While stem cells can rapidly grow into any kind of new tissue, they aren't always able to encourage new blood vessels to grow so that the tissue stays alive.
A new study may have hit upon another way to improve stem cells' ability to help repair damaged tissue.
But in a new study, published in the Proceedings of the National Academy of Sciences, scientists describe a way around the problem.
The researchers used nanoparticles to ferry a key gene into the stem cells, which caused the cells to recruit new blood vessels, thus fueling tissue growth.
The nanoparticles carried a gene (VEGF) that is known to stimulate new blood vessel growth. When the modified cells were injected into mice whose hind limbs had been injured, the tissue that regrew to repair the damage had three times the blood vessel density of similar tissue in mice given unmodified cells. Four weeks later, only 20 per cent of the mice given modified cells had lost limbs, compared with 60 per cent in mice that received unmodified cells [New Scientist].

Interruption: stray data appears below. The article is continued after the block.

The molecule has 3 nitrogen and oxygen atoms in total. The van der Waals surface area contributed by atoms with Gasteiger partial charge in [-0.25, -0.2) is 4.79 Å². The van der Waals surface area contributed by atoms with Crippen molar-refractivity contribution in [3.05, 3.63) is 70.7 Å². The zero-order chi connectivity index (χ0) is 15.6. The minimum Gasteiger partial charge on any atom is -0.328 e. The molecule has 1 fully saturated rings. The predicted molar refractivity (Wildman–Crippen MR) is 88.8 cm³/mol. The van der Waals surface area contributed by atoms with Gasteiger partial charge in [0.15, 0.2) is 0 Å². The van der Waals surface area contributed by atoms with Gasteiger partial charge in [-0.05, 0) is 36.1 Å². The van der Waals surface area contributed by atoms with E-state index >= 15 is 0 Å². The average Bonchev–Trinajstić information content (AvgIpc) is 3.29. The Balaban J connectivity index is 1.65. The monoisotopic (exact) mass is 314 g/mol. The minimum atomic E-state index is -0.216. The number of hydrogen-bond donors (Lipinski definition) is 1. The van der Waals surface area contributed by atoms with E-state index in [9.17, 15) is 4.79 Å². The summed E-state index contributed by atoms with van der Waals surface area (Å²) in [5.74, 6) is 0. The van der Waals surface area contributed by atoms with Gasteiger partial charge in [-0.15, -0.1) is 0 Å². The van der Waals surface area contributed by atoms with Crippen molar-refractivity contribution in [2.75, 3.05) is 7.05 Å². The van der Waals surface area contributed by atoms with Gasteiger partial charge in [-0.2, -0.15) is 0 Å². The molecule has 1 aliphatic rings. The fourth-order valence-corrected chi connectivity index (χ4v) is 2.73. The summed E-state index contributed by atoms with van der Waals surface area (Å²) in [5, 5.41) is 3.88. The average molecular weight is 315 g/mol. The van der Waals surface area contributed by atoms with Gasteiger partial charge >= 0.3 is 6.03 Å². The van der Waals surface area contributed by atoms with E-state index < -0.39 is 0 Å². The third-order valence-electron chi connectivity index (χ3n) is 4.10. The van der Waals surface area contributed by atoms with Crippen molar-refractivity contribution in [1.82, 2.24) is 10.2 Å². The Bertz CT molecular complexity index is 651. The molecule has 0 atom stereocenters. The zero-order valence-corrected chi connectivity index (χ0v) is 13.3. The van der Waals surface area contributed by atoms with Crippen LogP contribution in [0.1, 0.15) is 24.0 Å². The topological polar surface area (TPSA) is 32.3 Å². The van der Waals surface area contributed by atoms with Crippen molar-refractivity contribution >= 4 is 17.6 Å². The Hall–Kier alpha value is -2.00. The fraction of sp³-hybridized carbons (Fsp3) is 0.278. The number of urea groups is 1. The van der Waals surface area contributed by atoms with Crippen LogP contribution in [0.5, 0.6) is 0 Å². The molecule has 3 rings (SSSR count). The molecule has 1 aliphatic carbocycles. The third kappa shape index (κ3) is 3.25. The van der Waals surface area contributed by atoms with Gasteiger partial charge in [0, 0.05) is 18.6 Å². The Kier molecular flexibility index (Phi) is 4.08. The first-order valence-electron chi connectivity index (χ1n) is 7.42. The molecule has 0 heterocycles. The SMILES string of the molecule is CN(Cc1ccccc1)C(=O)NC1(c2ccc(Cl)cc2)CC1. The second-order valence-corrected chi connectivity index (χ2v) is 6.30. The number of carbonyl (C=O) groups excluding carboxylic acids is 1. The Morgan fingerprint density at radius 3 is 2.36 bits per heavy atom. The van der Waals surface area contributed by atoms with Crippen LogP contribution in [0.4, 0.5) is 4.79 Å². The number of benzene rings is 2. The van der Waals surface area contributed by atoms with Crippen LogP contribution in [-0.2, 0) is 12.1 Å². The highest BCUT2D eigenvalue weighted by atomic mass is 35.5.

The researchers are optimistic about the nanoparticle approach, however they state in the study that the effect may be transient. They note that
there was a significant increase in VEGF levels in mouse muscle two days following cell grafting, but VEGF levels produced by the cells dropped sharply after four days [The Scientist]. They say that using a virus to transmit the gene may be a better approach to stimulate new blood vessels over a longer period of time. However, the viral approach is not without risks--viruses can
integrate into the genome of cells and linger permanently, potentially causing cancer or immune reactions [Bloomberg].
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